:: Posted by American Biotechnologist on 08-12-2013
Scientists have been using Adeno-associated viruses (AAVs) as a gene therapy vector for a number of years. Depite the fact that there are over 80 clinical trials that involve the use of AAVs worldwide (Wikipedia), AAVs lack the stability and specificity to deliver a gene to a specific target such as particular subregions of the brain.
In a new study taking place at Rice University, researchers have made use of computational and bioengineering methods to create new, benign viruses that can deliver DNA payloads to specific cells.
Their technique is premised upon an algorithm that predicts how parts of very large viruses can recombine by homing in on the viral protein sequences that work well together. According to senior scientist Jonathan Silberg, the researchers are using a hybrid approach to design and select the ideal mix of viruses which will deliver its gene payload in the most efficient manner.
“We’re treating them like Legos,” Silberg said. “We’re taking distantly related viruses that nature might not recombine very efficiently and looking for self-contained pieces of these proteins that can be swapped.”
To read more about this story see Rice writes rules for gene-therapy vectors.
:: Posted by American Biotechnologist on 08-10-2011
GenomeWeb News is reporting that the National Institute of Diabetes and Digestive and Kidney Diseases will award up to $15 million next year in grants to fund Diabetes Research Centers that will conduct a range of ‘omics-based and other interdisciplinary and translational research efforts.
Click here for more.
:: Posted by American Biotechnologist on 08-07-2011
Stem cell scientists, do not despair! Despite concerns over iPSC-derived teratomas and altered genomic and epigenomic states, researchers at UC Davis have written a roadmap for finding solutions to the problems identified with iPSCs which has been published last week in the journal Cell.
According to Paul S. Knoepfler, UC Davis associate professor of cell biology and human anatomy:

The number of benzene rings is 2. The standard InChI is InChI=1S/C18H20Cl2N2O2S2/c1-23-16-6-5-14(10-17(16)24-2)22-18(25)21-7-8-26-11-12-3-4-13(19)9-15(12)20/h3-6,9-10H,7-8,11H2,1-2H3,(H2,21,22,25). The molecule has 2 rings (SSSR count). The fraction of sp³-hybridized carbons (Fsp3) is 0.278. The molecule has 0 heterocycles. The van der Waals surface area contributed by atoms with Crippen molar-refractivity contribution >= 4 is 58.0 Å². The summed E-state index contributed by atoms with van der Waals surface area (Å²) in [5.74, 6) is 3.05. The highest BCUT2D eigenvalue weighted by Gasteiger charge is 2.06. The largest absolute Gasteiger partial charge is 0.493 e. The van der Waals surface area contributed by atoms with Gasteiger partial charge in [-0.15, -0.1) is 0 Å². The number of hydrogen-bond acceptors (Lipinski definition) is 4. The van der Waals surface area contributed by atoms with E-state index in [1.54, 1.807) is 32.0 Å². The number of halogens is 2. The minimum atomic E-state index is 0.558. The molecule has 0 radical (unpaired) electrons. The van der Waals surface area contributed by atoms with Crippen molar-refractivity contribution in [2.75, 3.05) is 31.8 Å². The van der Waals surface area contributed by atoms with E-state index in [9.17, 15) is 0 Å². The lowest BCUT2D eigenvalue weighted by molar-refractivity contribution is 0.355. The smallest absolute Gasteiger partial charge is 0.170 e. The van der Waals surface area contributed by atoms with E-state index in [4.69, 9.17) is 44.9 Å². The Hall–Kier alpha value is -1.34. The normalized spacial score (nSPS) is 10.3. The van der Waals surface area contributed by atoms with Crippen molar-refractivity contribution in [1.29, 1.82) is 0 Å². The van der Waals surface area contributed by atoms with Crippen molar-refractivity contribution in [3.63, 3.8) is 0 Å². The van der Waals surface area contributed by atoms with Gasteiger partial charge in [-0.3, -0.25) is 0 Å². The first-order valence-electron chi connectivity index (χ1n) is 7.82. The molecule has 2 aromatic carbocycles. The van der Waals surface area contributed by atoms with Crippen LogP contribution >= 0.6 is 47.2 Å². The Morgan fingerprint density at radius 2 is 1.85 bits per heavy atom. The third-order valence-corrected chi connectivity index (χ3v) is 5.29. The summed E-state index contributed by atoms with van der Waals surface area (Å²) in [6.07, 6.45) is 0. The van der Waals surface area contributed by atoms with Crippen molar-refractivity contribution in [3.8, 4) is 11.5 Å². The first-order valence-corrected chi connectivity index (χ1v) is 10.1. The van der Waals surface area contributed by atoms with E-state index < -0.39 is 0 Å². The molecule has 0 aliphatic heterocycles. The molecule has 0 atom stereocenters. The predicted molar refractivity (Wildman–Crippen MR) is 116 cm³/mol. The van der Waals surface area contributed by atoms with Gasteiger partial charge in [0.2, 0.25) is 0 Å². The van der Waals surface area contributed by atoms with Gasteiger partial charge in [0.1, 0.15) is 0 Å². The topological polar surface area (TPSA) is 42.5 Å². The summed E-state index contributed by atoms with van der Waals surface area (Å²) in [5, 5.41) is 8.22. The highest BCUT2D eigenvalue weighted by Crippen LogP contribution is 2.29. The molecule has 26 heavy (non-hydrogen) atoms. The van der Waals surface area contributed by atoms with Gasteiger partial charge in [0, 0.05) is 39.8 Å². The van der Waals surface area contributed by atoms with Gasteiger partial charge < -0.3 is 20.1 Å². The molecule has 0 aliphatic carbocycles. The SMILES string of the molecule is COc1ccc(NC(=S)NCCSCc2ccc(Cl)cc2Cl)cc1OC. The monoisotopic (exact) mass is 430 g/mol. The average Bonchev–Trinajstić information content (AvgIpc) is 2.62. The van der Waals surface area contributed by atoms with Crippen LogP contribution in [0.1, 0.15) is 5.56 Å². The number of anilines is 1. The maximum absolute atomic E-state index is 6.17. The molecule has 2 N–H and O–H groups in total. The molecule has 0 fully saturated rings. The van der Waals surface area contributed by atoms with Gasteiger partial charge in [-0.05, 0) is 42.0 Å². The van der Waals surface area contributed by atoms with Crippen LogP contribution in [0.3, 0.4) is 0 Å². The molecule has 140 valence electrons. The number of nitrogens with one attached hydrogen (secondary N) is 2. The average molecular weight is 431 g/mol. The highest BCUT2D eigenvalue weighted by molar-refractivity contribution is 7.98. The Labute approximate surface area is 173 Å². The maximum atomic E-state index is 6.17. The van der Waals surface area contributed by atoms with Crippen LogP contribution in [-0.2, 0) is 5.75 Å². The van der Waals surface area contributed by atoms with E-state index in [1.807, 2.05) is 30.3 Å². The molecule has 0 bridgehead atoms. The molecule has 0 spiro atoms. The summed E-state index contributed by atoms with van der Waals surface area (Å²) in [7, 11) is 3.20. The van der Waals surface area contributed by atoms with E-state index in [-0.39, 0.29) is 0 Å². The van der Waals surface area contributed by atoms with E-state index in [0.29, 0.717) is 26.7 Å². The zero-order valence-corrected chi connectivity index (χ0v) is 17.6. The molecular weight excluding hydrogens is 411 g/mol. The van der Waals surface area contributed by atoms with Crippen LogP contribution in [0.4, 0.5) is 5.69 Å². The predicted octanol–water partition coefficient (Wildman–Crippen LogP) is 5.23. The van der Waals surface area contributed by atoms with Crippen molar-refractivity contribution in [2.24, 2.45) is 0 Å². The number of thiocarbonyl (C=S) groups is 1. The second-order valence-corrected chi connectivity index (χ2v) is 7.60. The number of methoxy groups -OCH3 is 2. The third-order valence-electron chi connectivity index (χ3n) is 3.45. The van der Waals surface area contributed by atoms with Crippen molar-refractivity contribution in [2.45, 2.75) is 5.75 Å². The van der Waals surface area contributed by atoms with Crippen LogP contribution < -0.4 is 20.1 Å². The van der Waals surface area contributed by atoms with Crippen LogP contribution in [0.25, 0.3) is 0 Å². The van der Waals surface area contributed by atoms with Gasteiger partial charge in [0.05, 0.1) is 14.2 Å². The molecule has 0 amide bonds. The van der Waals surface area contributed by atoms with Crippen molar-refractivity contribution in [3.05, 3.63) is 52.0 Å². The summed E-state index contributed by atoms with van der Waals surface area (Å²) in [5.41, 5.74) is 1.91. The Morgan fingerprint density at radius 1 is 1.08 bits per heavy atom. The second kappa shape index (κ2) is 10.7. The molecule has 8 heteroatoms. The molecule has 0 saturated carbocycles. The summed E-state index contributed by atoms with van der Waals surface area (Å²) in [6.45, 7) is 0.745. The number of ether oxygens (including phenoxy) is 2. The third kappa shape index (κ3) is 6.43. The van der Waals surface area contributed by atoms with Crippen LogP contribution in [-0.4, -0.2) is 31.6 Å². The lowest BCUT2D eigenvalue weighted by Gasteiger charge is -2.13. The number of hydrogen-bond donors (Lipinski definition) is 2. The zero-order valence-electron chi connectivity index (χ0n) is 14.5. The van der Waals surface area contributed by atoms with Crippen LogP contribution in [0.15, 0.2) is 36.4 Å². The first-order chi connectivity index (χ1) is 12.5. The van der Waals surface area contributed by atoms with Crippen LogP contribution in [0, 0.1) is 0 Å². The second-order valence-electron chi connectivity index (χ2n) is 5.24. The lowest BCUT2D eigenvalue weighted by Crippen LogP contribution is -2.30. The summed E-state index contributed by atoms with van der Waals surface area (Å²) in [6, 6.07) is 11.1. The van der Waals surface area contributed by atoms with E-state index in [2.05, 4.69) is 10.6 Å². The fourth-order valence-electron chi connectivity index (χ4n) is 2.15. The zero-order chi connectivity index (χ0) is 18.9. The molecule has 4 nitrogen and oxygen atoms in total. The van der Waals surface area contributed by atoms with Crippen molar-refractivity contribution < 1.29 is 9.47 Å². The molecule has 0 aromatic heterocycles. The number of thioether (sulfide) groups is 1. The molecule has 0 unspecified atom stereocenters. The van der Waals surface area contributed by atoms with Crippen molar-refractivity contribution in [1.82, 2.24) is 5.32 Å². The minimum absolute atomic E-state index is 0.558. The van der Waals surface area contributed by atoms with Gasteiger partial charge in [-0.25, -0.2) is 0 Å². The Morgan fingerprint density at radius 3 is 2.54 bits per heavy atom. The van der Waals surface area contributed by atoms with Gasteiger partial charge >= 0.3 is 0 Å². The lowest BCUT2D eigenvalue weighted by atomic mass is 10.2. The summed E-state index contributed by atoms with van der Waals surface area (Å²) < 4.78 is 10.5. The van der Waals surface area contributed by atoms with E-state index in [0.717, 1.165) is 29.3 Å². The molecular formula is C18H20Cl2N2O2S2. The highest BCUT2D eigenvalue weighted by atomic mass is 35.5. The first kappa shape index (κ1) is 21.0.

iPSCs offer the potential to treat many diseases as an alternative or adjuvant therapy to drugs or surgery. Problems that have been identified with their use likely can be overcome, allowing iPSCs to jump from the laboratory dish to patients who could benefit from them.
To read more click here.
:: Posted by American Biotechnologist on 08-03-2011
Yesterday, we told you about a study that found that family physicians are ill-prepared when it comes to diagnosing and treating patients based on their genomic data. As a follow up to that story, I’d like to bring your attention to a recent post by W. Gregory Feero, MD, PhD on KevinMD which talks about the overwhelming growth of genomic data and how the pace of discovery is far exceeding the capacity of the health care system’s IT infrastructure.
According to Dr. Feero, medical record keeping in the United States is a far cry away from being able to house the hundreds of petabytes of genomic data that will eventually need to be stored in their systems. Furthermore, upgrading to compatible systems are bound to be prohibitively expensive. He also postulates that the falling cost of genome sequencing might make it cheaper to sequence individual data on an as-needed basis as opposed to storing the data en-masse.
For further reading visit Data overload and the pace of genomic science
:: Posted by American Biotechnologist on 08-02-2011
Ten years after the mapping of the human genome—the biologic blueprint that makes each of us who we are—US physicians admit being ill-prepared to address the day-to-day challenges of this rapidly emerging area of personalized medicine. That is one of the surprising conclusions of a landmark study of 800 US physicians conducted by CAHG, a leading professional healthcare communications agency.
Click here to read more.